|Domenico Cirillo FRS|
10 April 1739|
Grumo Nevano, Kingdom of Naples
|Died||29 October 1799
|Other names||Domenico Maria Leone Cirillo|
|Awards||Fellow of the Royal Society|
|Fields||botany, entomology, medicine|
|Author abbrev. (botany)||Cirillo|
Appointed while still young to a botanical professorship, Cirillo went for some years to England, where he was elected Fellow of the Royal Society, and to France. On his return to Naples he was appointed to the chair of medical practice and afterwards to the chair of theoretical medicine. He wrote copiously on scientific subjects and had practiced medicine extensively. He was the teacher of the future military doctor Antonio Savaresi.
Cirillo's favorite study was botany. He was known as an entomologist by Linnaeus. He wrote many books in Latin and Italian, all of them treatises on medical and scientific subjects. The Virile morali dell'Asino is a philosophical pamphlet remarkable for both its learning and style. He introduced many medical innovations to Naples, particularly inoculation against smallpox. As well as several works on hygiene he also wrote:
- Ad botanicas institutiones introduction, Naples, 1771
- De essentialibus nonnullarum plantarum characteribus, 1784
- Plantarum rariorum regni Neapolitani fasciculus, 1788 – 1793
- Entomologiae Neapolitanae Specimen Primum, Naples, 1787 – 1792
Patriot and refugee
With French help the Parthenopean Republic was established in January 1799, causing the monarch and his government to flee to Sicily. After at first refusing to take part in the new government, Cirillo consented to be chosen as a representative of the people and became a member of the legislative commission, of which he was eventually elected president. By June of the same year, the republic collapsed when the French withdrew and the city was overtaken by Cardinal Ruffo's counter-revolutionary Sanfedista army. Ferdinand IV's army returned to Naples, and the republicans withdrew to the forts, ill-armed and with inadequate provisions. After a short siege the Republicans surrendered on what they considered honorable terms: life and liberty being guaranteed them by the signatures of Ruffo, of Foote, and of Micheroux.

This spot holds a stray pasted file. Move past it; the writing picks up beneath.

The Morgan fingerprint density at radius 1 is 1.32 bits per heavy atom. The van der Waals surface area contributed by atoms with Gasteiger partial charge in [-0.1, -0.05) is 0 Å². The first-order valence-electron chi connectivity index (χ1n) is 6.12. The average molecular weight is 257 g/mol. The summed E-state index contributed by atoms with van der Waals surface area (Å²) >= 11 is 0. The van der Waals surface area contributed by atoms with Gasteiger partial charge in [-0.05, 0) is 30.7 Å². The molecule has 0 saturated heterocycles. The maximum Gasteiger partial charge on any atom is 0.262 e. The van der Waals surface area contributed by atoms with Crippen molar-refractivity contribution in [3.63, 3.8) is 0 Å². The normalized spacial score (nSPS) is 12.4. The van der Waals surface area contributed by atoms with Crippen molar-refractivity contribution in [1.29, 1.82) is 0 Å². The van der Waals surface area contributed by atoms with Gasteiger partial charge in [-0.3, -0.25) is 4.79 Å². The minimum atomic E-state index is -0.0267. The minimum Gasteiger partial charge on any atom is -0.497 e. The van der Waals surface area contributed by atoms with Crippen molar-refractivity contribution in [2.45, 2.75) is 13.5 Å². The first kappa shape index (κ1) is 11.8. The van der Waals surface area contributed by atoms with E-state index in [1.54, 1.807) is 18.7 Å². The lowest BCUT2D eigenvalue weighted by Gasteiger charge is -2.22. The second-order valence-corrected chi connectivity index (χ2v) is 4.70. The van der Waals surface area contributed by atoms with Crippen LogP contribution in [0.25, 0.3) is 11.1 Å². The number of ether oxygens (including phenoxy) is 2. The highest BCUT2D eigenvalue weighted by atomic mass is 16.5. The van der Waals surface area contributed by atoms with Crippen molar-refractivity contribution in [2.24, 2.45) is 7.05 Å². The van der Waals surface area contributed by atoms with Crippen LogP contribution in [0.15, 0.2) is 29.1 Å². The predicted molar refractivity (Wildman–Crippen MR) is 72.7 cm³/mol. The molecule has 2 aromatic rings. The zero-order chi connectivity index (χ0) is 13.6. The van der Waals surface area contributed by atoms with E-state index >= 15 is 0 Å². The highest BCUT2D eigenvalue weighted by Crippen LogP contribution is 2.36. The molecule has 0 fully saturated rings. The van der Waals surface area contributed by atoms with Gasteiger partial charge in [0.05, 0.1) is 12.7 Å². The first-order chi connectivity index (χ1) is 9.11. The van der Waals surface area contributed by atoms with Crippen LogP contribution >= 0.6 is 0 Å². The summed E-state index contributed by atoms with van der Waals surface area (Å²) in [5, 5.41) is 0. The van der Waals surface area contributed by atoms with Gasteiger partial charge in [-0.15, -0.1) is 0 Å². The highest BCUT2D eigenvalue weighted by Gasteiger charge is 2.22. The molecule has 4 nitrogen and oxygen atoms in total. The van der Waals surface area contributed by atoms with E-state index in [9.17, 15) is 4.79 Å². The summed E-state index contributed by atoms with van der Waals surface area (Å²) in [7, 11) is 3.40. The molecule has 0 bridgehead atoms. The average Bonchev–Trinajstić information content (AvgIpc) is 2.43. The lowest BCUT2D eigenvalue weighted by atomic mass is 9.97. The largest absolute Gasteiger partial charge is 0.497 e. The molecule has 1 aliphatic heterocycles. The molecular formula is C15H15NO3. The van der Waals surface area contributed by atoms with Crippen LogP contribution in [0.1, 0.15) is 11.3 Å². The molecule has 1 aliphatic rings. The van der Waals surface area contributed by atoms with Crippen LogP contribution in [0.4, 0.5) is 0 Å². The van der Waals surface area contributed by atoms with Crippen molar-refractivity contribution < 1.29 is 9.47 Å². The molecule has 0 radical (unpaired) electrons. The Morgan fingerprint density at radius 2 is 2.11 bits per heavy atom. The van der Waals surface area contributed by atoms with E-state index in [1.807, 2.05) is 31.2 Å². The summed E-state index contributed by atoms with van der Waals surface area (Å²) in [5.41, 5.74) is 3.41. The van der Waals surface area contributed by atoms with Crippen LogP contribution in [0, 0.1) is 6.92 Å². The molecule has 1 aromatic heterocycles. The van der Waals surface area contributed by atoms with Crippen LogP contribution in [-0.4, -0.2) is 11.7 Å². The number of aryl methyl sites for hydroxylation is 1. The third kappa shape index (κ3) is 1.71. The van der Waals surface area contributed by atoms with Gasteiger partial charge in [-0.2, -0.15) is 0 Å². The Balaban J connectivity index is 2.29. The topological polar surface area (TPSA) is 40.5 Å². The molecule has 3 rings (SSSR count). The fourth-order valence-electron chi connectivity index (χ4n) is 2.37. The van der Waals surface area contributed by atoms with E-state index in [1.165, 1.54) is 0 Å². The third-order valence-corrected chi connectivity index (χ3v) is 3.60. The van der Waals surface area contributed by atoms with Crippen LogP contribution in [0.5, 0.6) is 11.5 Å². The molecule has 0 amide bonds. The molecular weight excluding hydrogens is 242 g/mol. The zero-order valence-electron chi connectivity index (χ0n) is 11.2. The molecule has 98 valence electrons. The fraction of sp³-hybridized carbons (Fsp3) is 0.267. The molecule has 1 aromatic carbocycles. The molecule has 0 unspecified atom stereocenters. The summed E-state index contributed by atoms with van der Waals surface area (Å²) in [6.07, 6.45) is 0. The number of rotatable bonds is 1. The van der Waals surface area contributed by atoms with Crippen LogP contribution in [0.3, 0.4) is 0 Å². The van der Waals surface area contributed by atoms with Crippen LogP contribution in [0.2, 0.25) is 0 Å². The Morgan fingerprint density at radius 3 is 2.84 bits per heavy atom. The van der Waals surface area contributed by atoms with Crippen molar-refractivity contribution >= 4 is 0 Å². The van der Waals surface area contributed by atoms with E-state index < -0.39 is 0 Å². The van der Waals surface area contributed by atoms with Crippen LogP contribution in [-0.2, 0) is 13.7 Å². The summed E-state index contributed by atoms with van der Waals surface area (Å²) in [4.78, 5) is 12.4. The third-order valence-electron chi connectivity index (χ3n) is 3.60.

The arrival of Lord Nelson changed the state of affairs, and he refused to ratify the capitulation. Secure under the British flag, Ferdinand and his wife, Marie Caroline of Austria, showed themselves eager for revenge, and Cirillo joined other republicans in fighting back.
Cirillo wrote to Emma, Lady Hamilton (wife of the British ambassador to Naples) asking her to intercede on his behalf, but Nelson wrote of the petition: "Domenico Cirillo, who had been the King's physician, might have been saved, but that he chose to play the fool and lie, denying that he had ever made any speeches against the government, and saying that he only took care of the poor in the hospitals". He was condemned to death, and hanged on 29 October 1799.
Today Grumo Nevano, his hometown, has name a school after him (now the Institute Comprehensive Matteotti-Cirillo), erected a statue in the central square of the town, and named a library "Biblioteca Comunale Domenico Cirillo". The state boarding school in Bari and the High School of Aversa in Caserta are also named for him.
- One or more of the preceding sentences incorporates text from a publication now in the public domain: Chisholm, Hugh, ed. (1911). "Cirillo, Domenico". Encyclopædia Britannica. 6 (11th ed.). Cambridge University Press. p. 392. Endnotes:
- C. Giglioli, Naples in 1799 (London, 1903)
- L. Conforti, Napoli nel 1799 (Naples, 1889)
- C. Tivaroni, L'Italia durante il dominio francese, vol. ii, pp. 179-204
- Chisholm 1911.
- Navy Records Society (1903). Nelson and the Neapolitan Jacobins.
- Croce, Benedetto (1897). Studii storici sulla rivoluzione napoletana del 1799 [Historical studies on the Napoleonic Revolution of 1799] (in Italian). Rome: Ermano Loescher. pp. 271–281.
- IPNI. Cirillo.